2. During the second cycle of the UPR, the Icelandic disability rights organization Throskahjalp National submitted a civil society report noted that “during the period from 2007 to 2012, […] 38 cases of Downs syndrome were detected through pregnancy screenings after 12 weeks of pregnancy and all those pregnancies ended with abortion.” Throskahjalp National questioned “how abortions on the basis of a Downs syndrome fulfill the strong conditions provided in the law.” They further cited concluding observations by the Committee on the Rights of Persons with Disabilities to several States party to the treaty condemning exceptions to abortion laws permitting abortions—particularly late-term abortions—solely on the basis of disability.
  3. In 2019, Iceland changed its abortion law to allow for abortions until the 22nd week of pregnancy.  It was reported that the original bill proposed an 18-week limit, which was changed due to recommendations by “numerous health care professionals”  Advocates for the rights of persons with disabilities were critical of the new law, pointing out that while women were not required to provide a reason for seeking an abortion, the obvious reason for the extended gestational limit was to make it possible to “end the life of fetuses with a deviation or disability.”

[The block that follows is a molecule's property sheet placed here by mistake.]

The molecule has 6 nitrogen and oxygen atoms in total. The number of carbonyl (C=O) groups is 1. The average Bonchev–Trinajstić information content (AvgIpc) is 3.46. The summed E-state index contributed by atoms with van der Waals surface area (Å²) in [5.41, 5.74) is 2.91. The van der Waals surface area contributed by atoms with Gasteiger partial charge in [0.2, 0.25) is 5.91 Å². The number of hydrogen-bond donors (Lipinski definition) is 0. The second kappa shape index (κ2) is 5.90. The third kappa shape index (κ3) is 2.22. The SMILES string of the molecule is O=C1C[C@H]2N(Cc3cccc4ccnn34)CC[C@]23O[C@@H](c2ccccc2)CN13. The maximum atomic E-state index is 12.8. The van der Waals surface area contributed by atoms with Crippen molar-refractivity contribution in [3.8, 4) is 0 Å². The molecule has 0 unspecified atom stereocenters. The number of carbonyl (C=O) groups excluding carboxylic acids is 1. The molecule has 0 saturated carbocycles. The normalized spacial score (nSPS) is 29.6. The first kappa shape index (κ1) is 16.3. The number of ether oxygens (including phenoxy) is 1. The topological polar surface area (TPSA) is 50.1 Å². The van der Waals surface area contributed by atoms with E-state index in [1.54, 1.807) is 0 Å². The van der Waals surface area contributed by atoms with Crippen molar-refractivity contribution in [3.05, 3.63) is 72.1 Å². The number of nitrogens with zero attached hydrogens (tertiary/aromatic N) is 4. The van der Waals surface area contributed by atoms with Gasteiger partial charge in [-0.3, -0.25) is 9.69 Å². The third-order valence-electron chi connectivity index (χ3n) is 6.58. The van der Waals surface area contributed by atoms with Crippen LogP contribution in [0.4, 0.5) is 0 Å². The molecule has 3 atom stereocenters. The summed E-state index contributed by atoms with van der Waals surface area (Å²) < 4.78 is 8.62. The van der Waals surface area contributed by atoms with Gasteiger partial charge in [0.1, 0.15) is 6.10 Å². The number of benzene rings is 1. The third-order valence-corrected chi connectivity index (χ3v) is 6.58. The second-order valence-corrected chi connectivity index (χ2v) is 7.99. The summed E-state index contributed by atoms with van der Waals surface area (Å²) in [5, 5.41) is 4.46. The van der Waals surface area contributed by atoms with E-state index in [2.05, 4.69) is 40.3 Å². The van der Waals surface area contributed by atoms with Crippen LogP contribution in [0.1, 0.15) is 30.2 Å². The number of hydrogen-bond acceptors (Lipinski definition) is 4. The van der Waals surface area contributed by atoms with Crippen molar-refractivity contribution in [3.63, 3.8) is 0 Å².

4. Under Iceland’s previous law, gestational limits on abortion were relaxed in cases of suspected fetal malformation, a legal standard criticized in other countries by the Committee on the Rights of Persons with Disabilities as being discriminatory and leading to the selective abortion of persons with disabilities, including Down syndrome.
  5. Although Iceland’s new abortion law does not explicitly allow for selective abortions of those deemed likely to have disabilities based on prenatal screenings, the inherent result of the law upon application is de factodiscriminatory against those with disabilities. As disability rights advocates point out, the impact on persons with disabilities will not be lessened by the change, and will almost certainly be increased by the gestational limit of 22 weeks rather than 18.